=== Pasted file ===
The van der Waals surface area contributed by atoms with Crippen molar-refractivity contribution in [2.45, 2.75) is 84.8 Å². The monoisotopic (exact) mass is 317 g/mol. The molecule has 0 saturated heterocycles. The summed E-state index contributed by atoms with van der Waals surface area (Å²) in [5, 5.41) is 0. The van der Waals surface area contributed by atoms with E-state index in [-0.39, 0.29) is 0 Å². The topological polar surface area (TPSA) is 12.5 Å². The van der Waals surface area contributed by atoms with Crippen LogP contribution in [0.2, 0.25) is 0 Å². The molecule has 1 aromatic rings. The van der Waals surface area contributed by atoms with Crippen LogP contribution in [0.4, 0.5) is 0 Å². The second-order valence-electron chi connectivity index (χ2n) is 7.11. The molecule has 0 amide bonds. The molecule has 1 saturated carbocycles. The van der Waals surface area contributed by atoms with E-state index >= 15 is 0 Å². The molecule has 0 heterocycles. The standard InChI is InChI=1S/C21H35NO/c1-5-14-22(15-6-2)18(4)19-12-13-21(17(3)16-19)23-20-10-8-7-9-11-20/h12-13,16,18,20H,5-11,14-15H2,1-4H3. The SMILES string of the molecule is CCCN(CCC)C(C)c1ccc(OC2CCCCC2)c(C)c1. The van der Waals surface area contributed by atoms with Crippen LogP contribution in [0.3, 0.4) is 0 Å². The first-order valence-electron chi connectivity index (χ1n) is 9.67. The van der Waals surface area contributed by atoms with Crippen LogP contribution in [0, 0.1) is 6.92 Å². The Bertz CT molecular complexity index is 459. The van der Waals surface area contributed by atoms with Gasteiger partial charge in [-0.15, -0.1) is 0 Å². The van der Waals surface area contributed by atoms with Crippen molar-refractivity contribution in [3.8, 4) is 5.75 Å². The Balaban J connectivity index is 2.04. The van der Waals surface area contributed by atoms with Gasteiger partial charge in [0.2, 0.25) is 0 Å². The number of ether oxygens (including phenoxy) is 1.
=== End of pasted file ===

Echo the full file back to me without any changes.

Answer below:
The van der Waals surface area contributed by atoms with Crippen molar-refractivity contribution in [2.45, 2.75) is 84.8 Å². The monoisotopic (exact) mass is 317 g/mol. The molecule has 0 saturated heterocycles. The summed E-state index contributed by atoms with van der Waals surface area (Å²) in [5, 5.41) is 0. The van der Waals surface area contributed by atoms with E-state index in [-0.39, 0.29) is 0 Å². The topological polar surface area (TPSA) is 12.5 Å². The van der Waals surface area contributed by atoms with Crippen LogP contribution in [0.2, 0.25) is 0 Å². The molecule has 1 aromatic rings. The van der Waals surface area contributed by atoms with Crippen LogP contribution in [0.4, 0.5) is 0 Å². The second-order valence-electron chi connectivity index (χ2n) is 7.11. The molecule has 0 amide bonds. The molecule has 1 saturated carbocycles. The van der Waals surface area contributed by atoms with E-state index >= 15 is 0 Å². The molecule has 0 heterocycles. The standard InChI is InChI=1S/C21H35NO/c1-5-14-22(15-6-2)18(4)19-12-13-21(17(3)16-19)23-20-10-8-7-9-11-20/h12-13,16,18,20H,5-11,14-15H2,1-4H3. The SMILES string of the molecule is CCCN(CCC)C(C)c1ccc(OC2CCCCC2)c(C)c1. The van der Waals surface area contributed by atoms with Crippen LogP contribution in [0.3, 0.4) is 0 Å². The first-order valence-electron chi connectivity index (χ1n) is 9.67. The van der Waals surface area contributed by atoms with Crippen LogP contribution in [0, 0.1) is 6.92 Å². The Bertz CT molecular complexity index is 459. The van der Waals surface area contributed by atoms with Gasteiger partial charge in [-0.15, -0.1) is 0 Å². The van der Waals surface area contributed by atoms with Crippen molar-refractivity contribution in [3.8, 4) is 5.75 Å². The Balaban J connectivity index is 2.04. The van der Waals surface area contributed by atoms with Gasteiger partial charge in [0.2, 0.25) is 0 Å². The number of ether oxygens (including phenoxy) is 1.